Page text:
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Dietary patterns, Mediterranean diet, and cardiovascular disease

Martinez-Gonzalez, Miguel Angela,b; Bes-Rastrollo, Mairaa

doi: 10.1097/MOL.0000000000000044
NUTRITION AND METABOLISM: Edited by Frank M. Sacks and Lawrence J. Appel

Purpose of review: The objective of this manuscript was to review the evidence on the association between adherence to a Mediterranean diet (MeDiet) and the risk of cardiovascular disease (CVD). We also updated the results of the last available meta-analysis.

Recent findings: In 2013, a landmark study in the field, the PREvención con DIeta MEDiterránea randomized trial, with 7447 high-risk participants, published its final results. They provided a strong support to the beneficial role of a traditional MeDiet for primary cardiovascular prevention. When these results were combined with those of the Lyon Diet Heart Study (a secondary prevention trial), we found that an intervention with a MeDiet was associated with a 38% relative reduction in the risk of CVD clinical events (pooled random-effects risk ratio: 0.62; 95% confidence interval, CI: 0.45–0.85). Regarding observational studies assessing clinical end-points as outcome, we identified seven new cohort studies published after the last meta-analysis. After removing studies that only assessed fatal outcomes, a two-point increase in adherence to the MeDiet (0–9 score) was associated with a significant reduction in cardiovascular events (pooled risk ratio: 0.87; 95% CI: 0.85–0.90) with no evidence of heterogeneity.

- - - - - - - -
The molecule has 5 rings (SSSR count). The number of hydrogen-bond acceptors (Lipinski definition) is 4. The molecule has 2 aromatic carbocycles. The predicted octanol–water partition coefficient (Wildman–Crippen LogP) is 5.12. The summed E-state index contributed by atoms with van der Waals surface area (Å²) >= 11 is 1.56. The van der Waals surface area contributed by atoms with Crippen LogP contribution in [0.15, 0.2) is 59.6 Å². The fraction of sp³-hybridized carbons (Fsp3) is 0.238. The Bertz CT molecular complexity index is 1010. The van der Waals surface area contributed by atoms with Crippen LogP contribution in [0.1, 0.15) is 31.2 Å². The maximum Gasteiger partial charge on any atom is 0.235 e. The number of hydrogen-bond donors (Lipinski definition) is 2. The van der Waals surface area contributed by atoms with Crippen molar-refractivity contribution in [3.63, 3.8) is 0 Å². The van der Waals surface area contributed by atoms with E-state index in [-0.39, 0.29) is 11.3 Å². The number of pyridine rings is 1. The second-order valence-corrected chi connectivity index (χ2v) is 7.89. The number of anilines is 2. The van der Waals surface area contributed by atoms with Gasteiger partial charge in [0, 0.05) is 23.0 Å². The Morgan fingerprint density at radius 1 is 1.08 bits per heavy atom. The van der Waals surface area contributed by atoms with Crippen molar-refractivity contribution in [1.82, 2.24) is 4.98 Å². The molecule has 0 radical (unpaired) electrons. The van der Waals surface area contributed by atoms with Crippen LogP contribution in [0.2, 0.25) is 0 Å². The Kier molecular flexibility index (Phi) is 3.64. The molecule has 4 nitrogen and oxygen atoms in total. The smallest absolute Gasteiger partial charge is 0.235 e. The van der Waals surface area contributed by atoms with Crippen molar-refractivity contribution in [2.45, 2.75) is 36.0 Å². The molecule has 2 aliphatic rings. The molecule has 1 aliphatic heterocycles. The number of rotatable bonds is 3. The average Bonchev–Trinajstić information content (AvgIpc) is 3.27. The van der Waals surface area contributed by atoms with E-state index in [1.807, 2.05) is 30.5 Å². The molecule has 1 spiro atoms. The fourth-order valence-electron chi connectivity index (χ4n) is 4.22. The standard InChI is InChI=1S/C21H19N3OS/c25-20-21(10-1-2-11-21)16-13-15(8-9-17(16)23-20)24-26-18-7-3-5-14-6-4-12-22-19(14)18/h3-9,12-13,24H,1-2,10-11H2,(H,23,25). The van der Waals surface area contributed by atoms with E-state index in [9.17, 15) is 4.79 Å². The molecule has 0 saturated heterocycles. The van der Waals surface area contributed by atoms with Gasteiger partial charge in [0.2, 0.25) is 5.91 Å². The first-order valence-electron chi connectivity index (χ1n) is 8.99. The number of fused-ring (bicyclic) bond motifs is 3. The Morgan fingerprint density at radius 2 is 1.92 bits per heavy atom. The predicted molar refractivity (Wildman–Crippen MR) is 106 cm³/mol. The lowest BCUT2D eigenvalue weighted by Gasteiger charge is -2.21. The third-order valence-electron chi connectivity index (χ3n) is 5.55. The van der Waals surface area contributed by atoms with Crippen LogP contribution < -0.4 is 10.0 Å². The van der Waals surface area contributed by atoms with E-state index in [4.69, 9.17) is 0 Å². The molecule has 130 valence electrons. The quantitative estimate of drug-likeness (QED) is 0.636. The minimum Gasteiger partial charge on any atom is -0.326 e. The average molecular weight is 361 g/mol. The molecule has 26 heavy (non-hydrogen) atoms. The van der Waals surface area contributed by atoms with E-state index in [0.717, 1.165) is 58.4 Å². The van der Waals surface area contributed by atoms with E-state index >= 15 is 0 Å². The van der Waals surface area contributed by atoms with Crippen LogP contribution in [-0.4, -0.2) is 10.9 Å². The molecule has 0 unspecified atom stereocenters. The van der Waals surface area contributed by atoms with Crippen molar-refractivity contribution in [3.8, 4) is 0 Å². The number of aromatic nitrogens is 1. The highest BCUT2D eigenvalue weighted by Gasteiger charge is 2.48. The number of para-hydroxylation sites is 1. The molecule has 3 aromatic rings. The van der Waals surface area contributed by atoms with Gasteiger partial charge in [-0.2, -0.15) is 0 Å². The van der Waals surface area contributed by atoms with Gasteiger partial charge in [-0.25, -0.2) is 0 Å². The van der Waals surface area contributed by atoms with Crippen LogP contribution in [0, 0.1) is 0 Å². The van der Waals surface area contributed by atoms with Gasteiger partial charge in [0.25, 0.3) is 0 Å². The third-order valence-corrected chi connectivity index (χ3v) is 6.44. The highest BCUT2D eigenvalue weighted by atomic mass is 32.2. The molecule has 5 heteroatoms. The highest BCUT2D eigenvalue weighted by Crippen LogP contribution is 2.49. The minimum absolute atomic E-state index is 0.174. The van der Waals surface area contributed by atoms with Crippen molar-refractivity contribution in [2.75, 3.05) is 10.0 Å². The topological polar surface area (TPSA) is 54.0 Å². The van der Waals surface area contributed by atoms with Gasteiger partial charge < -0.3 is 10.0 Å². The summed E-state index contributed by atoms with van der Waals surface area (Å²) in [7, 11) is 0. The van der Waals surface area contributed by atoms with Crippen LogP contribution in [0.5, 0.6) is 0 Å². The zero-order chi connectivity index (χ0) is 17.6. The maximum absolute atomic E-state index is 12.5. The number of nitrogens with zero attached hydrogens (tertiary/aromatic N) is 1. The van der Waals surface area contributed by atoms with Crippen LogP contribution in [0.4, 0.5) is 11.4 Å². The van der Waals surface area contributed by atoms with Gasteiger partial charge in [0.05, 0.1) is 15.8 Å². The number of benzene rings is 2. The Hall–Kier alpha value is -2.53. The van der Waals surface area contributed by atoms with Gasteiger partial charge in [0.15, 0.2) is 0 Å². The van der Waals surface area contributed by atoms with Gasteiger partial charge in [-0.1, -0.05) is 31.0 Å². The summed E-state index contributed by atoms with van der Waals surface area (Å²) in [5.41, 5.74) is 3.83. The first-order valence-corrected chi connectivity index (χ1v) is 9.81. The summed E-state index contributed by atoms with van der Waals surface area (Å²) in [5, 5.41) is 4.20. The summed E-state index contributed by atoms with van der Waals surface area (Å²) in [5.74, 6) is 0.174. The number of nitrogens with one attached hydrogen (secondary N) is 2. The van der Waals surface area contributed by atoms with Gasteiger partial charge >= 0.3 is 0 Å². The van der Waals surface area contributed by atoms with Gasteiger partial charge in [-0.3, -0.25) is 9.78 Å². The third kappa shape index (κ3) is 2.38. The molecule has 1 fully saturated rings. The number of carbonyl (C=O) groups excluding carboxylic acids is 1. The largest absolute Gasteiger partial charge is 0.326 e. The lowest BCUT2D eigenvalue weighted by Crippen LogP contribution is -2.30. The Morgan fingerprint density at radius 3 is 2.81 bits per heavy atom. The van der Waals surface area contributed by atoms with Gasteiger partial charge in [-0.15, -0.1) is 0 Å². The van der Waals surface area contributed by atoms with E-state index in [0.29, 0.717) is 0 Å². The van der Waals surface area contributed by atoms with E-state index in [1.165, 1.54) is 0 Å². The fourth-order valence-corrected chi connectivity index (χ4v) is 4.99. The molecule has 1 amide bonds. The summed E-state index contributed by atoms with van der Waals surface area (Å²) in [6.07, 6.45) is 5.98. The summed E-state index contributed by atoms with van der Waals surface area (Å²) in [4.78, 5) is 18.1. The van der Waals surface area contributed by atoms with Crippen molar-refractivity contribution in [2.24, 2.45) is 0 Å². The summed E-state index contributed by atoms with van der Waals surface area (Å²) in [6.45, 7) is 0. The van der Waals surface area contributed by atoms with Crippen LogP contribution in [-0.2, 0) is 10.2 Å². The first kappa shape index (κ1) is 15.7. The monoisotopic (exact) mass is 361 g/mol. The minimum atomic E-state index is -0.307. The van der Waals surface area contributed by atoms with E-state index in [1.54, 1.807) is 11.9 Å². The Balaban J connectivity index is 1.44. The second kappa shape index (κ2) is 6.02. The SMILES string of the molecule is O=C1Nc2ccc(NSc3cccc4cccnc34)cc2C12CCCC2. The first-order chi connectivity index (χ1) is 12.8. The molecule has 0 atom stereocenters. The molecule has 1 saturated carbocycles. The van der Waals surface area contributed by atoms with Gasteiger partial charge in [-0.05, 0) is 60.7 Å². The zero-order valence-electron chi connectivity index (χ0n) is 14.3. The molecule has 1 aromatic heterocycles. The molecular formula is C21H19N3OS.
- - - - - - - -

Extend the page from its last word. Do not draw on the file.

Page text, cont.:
Summary: Consistent evidence suggests that the promotion of the Mediterranean dietary pattern is an effective and feasible tool for the prevention of CVD.

aDepartment Preventive Medicine and Public Health, University of Navarra, Pamplona, Spain

bCIBERobn, Instituto de Salud Carlos III, Madrid, Spain

Correspondence to Miguel Angel Martinez-Gonzalez, MD, MPH, PhD, Dept. of Preventive Medicine and Public Health, School of Medicine, c/ Irunlarrea, 1 (Ed. Investigación), 31008 Pamplona, Navarra, Spain. Tel: +34 948425600x806463; fax: +34 948425649; e-mail:

© 2014 Wolters Kluwer Health | Lippincott Williams & Wilkins